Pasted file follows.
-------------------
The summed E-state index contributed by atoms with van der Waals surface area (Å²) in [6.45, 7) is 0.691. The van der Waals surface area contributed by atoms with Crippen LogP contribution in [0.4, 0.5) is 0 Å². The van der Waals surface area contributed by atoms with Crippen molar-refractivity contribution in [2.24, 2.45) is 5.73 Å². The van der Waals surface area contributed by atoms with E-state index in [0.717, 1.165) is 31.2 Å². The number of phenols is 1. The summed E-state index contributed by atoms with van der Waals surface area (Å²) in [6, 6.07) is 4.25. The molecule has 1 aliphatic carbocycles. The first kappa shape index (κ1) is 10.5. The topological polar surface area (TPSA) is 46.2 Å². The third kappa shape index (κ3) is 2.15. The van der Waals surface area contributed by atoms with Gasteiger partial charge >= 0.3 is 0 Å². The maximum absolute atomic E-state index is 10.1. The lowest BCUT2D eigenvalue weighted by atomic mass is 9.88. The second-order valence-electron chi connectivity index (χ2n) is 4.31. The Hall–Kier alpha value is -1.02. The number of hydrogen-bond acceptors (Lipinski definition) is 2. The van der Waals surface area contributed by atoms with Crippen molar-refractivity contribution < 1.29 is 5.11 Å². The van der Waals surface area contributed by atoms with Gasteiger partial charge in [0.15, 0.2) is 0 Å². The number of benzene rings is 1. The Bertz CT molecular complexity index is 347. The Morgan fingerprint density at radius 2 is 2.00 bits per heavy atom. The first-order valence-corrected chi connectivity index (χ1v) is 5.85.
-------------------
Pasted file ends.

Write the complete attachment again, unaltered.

The summed E-state index contributed by atoms with van der Waals surface area (Å²) in [6.45, 7) is 0.691. The van der Waals surface area contributed by atoms with Crippen LogP contribution in [0.4, 0.5) is 0 Å². The van der Waals surface area contributed by atoms with Crippen molar-refractivity contribution in [2.24, 2.45) is 5.73 Å². The van der Waals surface area contributed by atoms with E-state index in [0.717, 1.165) is 31.2 Å². The number of phenols is 1. The summed E-state index contributed by atoms with van der Waals surface area (Å²) in [6, 6.07) is 4.25. The molecule has 1 aliphatic carbocycles. The first kappa shape index (κ1) is 10.5. The topological polar surface area (TPSA) is 46.2 Å². The third kappa shape index (κ3) is 2.15. The van der Waals surface area contributed by atoms with Gasteiger partial charge >= 0.3 is 0 Å². The maximum absolute atomic E-state index is 10.1. The lowest BCUT2D eigenvalue weighted by atomic mass is 9.88. The second-order valence-electron chi connectivity index (χ2n) is 4.31. The Hall–Kier alpha value is -1.02. The number of hydrogen-bond acceptors (Lipinski definition) is 2. The van der Waals surface area contributed by atoms with Crippen molar-refractivity contribution < 1.29 is 5.11 Å². The van der Waals surface area contributed by atoms with Gasteiger partial charge in [0.15, 0.2) is 0 Å². The number of benzene rings is 1. The Bertz CT molecular complexity index is 347. The Morgan fingerprint density at radius 2 is 2.00 bits per heavy atom. The first-order valence-corrected chi connectivity index (χ1v) is 5.85.